Eating Apples Maintains Blood Sugar
Apples are high in fiber, and offer complex sugars that are low on the glycemic index. In plain English, this means that eating apples gives you lasting energy. In a study situation, eating apples as your snack helps you focus on your material for a longer and more productive period than you’d be able to after chowing down on a snack like a donut, which is high on the glycemic index and low in fiber. When you can stick to your books without experiencing the energy drop of a blood sugar crash, you’re more likely to ace the S.A.T. and other standardized tests. For optimum results, according to Healthcastle.com, leave the skin on your apple instead of peeling it away.
Eating Apples Doesn’t Take Time Away From Studying
You can grab an apple while studying to act the S.A.T., and you won’t have to do any of the preparation or cooking that other study snacks require. You can literally just bite right in. That means you won’t waste your study time puttering around the kitchen, and can get a boost of energy from eating apples even as you’re still hard at work. You can keep reading while you eat, so that you don’t lose any valuable minutes while you’re cramming on a deadline for standardized tests.
Eating Apples Hydrates Your Brain
According to NutriScience, your brain is approximately 85% water. If you want your mind working at full capacity for tasks like reasoning, solving equations, or retaining information, you need to give it the liquid fuel it runs on. Eating apples helps hydrate your system, because these fresh fruits are a great source of h2O. When you’re eating apples while studying, your body is able to send the water it gathers from the fruits right to where that liquid is needed, which means you can rev your cerebral engine for the hard work it needs to do so you can ace the S.A.T.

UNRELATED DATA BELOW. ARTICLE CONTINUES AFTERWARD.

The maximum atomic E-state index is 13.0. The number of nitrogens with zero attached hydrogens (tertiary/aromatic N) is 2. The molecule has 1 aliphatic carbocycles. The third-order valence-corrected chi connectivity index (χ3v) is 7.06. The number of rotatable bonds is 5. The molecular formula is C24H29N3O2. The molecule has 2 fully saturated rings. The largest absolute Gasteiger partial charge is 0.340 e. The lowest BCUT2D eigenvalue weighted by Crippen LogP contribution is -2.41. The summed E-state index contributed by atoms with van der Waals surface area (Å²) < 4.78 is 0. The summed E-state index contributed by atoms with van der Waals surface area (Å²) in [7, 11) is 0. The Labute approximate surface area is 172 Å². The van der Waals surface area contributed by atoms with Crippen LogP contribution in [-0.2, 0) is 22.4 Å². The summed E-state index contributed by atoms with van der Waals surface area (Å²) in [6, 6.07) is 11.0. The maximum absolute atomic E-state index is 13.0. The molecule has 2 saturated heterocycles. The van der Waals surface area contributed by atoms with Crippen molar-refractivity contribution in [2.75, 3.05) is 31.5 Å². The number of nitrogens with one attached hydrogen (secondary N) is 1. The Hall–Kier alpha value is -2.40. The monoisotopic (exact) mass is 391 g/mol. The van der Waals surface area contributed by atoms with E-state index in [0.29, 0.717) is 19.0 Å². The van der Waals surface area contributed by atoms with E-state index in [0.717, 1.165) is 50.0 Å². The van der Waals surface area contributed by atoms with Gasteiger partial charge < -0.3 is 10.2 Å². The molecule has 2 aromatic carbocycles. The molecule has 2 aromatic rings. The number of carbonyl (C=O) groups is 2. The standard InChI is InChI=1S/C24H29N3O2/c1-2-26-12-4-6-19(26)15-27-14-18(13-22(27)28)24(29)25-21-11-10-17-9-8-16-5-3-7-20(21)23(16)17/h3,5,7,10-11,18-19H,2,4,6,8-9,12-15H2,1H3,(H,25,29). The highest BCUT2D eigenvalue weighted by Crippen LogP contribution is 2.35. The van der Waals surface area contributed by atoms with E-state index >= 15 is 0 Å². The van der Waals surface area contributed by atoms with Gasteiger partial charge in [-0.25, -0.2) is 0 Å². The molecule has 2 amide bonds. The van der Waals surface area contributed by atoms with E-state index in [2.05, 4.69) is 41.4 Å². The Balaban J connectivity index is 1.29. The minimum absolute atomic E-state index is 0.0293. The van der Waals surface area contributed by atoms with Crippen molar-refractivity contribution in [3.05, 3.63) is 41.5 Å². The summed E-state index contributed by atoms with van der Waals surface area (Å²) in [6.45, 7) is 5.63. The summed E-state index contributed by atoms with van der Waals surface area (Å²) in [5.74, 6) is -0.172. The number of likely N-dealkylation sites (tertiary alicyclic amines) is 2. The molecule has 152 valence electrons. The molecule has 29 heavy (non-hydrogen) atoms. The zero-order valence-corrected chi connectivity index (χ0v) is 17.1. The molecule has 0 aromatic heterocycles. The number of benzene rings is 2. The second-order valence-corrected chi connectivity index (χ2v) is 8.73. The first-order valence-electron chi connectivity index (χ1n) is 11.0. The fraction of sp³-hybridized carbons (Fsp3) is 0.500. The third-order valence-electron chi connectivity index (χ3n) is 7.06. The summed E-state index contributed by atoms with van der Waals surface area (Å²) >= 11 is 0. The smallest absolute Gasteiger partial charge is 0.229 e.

Eating Apples Protects You Against Brain Cell Damage
Recent news from Australia, called the Australian Apple Health Report, suggests that regular consumption of apples may protect against brain cell damage. Accredited dietitian Lisa Sutherland, who authored the report based on research done by Thomas Shea, PhD, the director of the University of Massachusetts Lowell Center for Cellular Neurobiology and Neurodegeneration Research, summed up the findings in the following quote: “Brain power is just one of the many benefits associated with apple consumption.” Eating apples may not just help you ace the S.A.T., since eating just one apple a day on a regular basis can also help you stay healthy by preventing cancer and diabetes. Talk about a smart snack!